Gardening with Native Plants: Planning Spring Plantings

Northern amber bumble bee, Bombus borealis, approaches blooming milk vetch. Note the small golden milkweed pollinia attached to its legs and mandibles. (Photo: Susan Carpenter)

Northern amber bumble bee, Bombus borealis, approaches blooming milk vetch. Note the small golden milkweed pollinia attached to its legs and mandibles. (Photo: Susan Carpenter)

Even with only 28 days, somehow February can stretch from the depths of winter to very early signs of spring. In this month of contrasts, you may see bare branches or buds, hear wind or birdsong, and feel snow over your boots or meltwater seeping into your socks. It’s too early to garden in earnest, but planning time is nearly over. Outdoor gardening tasks focus on winter renewal pruning and checking for storm damage. Indoors, we are working on plant orders, data entry, and presentations.

Orders for native plants through the Friends of the Arboretum advance sale are due on February 14. In addition to a wide selection of native trees and shrubs, herbaceous plants and a Pennsylvania sedge groundcover are available. Plant mixes—including edible natives, rain garden, butterfly garden, and forest garden—are offered, as well as full and half flats of popular species that are easy to grow. FOA provides plant information sheets to help you match your plant selection to your site.

Most of the mixes include 32 plants, which will cover an area of about 40 square feet if the plants are spaced one foot apart. If your garden area is larger, supplement with additional species that will grow well under the same conditions. Some of these are available in the advance sale (they are noted below with an *), others will be for sale at the FOA tent sale on May 12. For example, the rain garden mix will thrive in a basin or low-lying area that collects rainwater. To enhance your rain garden mix, add prairie dropseed (Sporobolus heterolepis),* larval host for skipper butterflies; mountain mint (Pycnanthemum virginianum) and meadow blazing star (Liatris ligulistylis), nectar sources; and Joe-pye weed (Eutrochium spp.), moth larval host and nectar source. Your rain garden also supports pollinators and native beneficial insects.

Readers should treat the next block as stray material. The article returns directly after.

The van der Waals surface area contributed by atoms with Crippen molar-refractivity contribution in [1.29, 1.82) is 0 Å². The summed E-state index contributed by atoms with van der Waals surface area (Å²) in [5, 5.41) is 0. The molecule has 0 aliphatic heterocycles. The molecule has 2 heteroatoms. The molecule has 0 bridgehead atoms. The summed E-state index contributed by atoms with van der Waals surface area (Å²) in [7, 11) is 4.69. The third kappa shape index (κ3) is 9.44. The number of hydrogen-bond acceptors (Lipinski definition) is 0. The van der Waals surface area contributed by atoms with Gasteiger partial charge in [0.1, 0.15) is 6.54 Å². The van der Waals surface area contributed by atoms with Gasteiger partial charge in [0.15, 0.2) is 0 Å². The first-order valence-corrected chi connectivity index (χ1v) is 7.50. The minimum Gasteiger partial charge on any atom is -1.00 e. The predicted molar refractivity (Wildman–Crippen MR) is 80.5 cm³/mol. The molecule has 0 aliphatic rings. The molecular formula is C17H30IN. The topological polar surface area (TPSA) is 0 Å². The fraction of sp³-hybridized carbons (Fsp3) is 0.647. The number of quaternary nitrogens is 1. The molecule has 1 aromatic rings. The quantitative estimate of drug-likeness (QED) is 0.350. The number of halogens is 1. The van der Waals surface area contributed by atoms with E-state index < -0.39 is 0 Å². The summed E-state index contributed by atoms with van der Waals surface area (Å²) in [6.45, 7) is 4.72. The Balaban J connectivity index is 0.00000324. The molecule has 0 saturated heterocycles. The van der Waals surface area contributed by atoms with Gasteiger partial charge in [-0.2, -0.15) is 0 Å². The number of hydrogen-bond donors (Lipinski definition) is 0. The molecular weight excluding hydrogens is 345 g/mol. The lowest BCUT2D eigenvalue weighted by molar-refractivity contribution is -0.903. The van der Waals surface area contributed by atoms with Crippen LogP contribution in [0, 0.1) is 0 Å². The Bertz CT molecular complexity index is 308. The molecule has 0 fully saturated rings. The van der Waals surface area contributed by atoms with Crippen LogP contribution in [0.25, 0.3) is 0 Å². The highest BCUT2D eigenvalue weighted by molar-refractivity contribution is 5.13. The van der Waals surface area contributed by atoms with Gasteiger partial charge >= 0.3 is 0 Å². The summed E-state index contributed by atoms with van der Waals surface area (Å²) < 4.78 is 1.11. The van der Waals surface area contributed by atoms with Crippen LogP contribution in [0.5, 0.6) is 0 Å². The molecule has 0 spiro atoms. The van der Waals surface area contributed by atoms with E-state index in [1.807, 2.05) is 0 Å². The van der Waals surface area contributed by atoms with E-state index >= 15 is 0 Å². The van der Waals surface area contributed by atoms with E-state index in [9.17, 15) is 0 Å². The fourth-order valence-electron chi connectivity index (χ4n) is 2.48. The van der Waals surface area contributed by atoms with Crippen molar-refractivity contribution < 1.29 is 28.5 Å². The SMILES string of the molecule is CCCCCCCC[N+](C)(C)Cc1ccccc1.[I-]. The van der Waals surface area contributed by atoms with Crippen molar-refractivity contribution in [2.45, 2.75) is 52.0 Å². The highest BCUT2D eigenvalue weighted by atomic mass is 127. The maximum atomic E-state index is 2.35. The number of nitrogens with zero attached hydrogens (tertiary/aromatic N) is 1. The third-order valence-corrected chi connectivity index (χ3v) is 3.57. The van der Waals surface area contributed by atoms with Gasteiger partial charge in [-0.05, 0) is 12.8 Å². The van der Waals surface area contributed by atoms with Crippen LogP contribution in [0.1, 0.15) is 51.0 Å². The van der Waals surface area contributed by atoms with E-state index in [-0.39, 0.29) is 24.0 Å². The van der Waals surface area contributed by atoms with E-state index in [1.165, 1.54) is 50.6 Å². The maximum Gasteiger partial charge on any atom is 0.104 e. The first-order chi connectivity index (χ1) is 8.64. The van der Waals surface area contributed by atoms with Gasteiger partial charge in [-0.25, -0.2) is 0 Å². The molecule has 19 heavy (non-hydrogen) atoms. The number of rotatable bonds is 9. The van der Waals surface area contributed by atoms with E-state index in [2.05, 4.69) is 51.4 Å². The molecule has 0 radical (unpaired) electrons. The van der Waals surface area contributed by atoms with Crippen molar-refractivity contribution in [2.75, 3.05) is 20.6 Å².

The Monarch butterfly habitat mix includes milkweeds (Asclepias spp.) to attract female butterflies to lay eggs on fresh foliage and provide food for the caterpillars. Because it takes the equivalent of 30 milkweed plants to produce an adult butterfly, plant at high density. While all milkweeds disperse by wind-blown seed, common milkweed (A. syriaca) also spreads by rhizome (underground stem) growth. It recently seeded into our parking circle short prairie garden, which is surrounded by asphalt and in full sun. Last season, we found 60 stems. Will it expand further next season?

Adult monarchs require steady sources of nectar from late May through September. For part of this time, milkweed flowers are a rich nectar source (also visited by butterflies, moths, beetles, honeybees, and the most effective milkweed pollinator, bumble bees). Supplement the mix with purple and white prairie clovers (Dalea purpurea* and D. candida), Silphium species, Joe-pye weed (Eutrochium spp.) sunflowers (Helianthus spp.), goldenrods (Solidago spp.) and a native thistle (eg., Cirsium discolor). Some ornamental plants can provide nectar (for example, zinnia), but to provide the best habitat in limited space, avoid plants and cultivars that have little wildlife value. Also add some grasses, such as little bluestem* (Schizachyrium scoparium) and side-oats grama (Bouteloua curtipendula), which are also host to a large number of skipper butterflies and yield seeds in early fall. Your monarch garden also supports other rare butterflies and songbirds.

To learn more about native plants this year, visit the Arboretum gardens, take a class, or join a garden tour. As you plan, plant, and learn in your garden this season, share native plant discoveries, gardening techniques, and your questions, observations, successes, and challenges with us—as well as with friends, neighbors, and especially young families and children. In this way, you and your native plant garden can tell essential stories of restoration and conservation.

—Susan Carpenter, Arboretum native plant gardener